July 29, 2019 | The Begin-Sadat Center for Strategic Studies

What Is the Future of the Israel-Greece-Cyprus Partnership?

BESA Center Online Debate No. 18
July 29, 2019 | The Begin-Sadat Center for Strategic Studies

What Is the Future of the Israel-Greece-Cyprus Partnership?

BESA Center Online Debate No. 18

By cooperating to advance shared interests, the troika of Greece, Israel, and Cyprus can make an enormous contribution to regional security. To demonstrate this, consider the late May visit by US Congressman Eliot Engel, chairman of the House Foreign Affairs Committee, to Cyprus. After meeting with Cypriot President Nicos Anastasiades, Engel said: “I’m excited about the prospect of our ally Israel working with Cyprus. I think we have an opportunity for peace and cooperation as never before.” Engel seeks, from the US perspective, to constrain the actions of Russian president Vladimir Putin in the Eastern Mediterranean. Moscow’s geopolitical strategy has been to align itself with the Syrian and Iranian regimes, and to strengthen ties with Turkey via military sales.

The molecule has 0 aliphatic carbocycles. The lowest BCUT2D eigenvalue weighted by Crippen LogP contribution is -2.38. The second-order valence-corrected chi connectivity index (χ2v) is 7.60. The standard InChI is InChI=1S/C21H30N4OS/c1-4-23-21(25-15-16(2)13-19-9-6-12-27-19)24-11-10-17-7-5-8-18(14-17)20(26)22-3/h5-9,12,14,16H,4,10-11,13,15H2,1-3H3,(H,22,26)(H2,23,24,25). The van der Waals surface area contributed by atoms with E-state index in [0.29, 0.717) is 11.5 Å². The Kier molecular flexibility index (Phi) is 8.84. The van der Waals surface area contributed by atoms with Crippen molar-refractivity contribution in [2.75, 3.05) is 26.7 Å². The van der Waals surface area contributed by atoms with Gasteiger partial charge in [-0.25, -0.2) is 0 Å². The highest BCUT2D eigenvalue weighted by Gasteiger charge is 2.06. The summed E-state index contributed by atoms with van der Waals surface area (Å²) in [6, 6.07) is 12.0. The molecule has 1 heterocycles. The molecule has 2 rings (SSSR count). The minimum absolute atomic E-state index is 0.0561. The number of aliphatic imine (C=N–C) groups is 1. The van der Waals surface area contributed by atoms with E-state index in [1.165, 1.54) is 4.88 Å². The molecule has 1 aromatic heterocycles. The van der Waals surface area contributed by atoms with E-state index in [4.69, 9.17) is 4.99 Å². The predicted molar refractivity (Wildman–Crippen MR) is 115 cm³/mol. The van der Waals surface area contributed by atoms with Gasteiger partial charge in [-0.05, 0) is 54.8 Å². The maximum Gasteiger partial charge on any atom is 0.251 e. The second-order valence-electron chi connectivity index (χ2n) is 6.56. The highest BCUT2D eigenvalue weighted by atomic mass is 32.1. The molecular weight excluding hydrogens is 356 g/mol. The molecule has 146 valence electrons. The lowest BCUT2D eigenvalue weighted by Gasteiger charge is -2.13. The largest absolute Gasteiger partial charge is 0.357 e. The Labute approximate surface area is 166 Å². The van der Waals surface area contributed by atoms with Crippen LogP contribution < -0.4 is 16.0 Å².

All of this helps to explain why there is a natural − and pressing − need for the democracies of Greece, Israel, and Cyprus to forge a close, robust alliance. Engel clearly jumped into the future when he said in Cyprus that he wants to advance relations with countries that favor the liberal, democratic Western order. He added that the Russian government is engaged in “malevolent machinations.”

The slated sale of Russian S-400 anti-aircraft missile systems to Turkey’s Islamist president Recep Tayyip Erdoğan only serves to strengthen the need for a strong security bond among Israel, Greece, and Cyprus. Turkey’s Islamic political system is a serious threat to the troika of democracies in the Eastern Mediterranean.

Benjamin Weinthal, Research Fellow, Foundation for Defense of Democracies, Washington DC.

Issues:

Iran Iran Global Threat Network Military and Political Power Russia Syria Turkey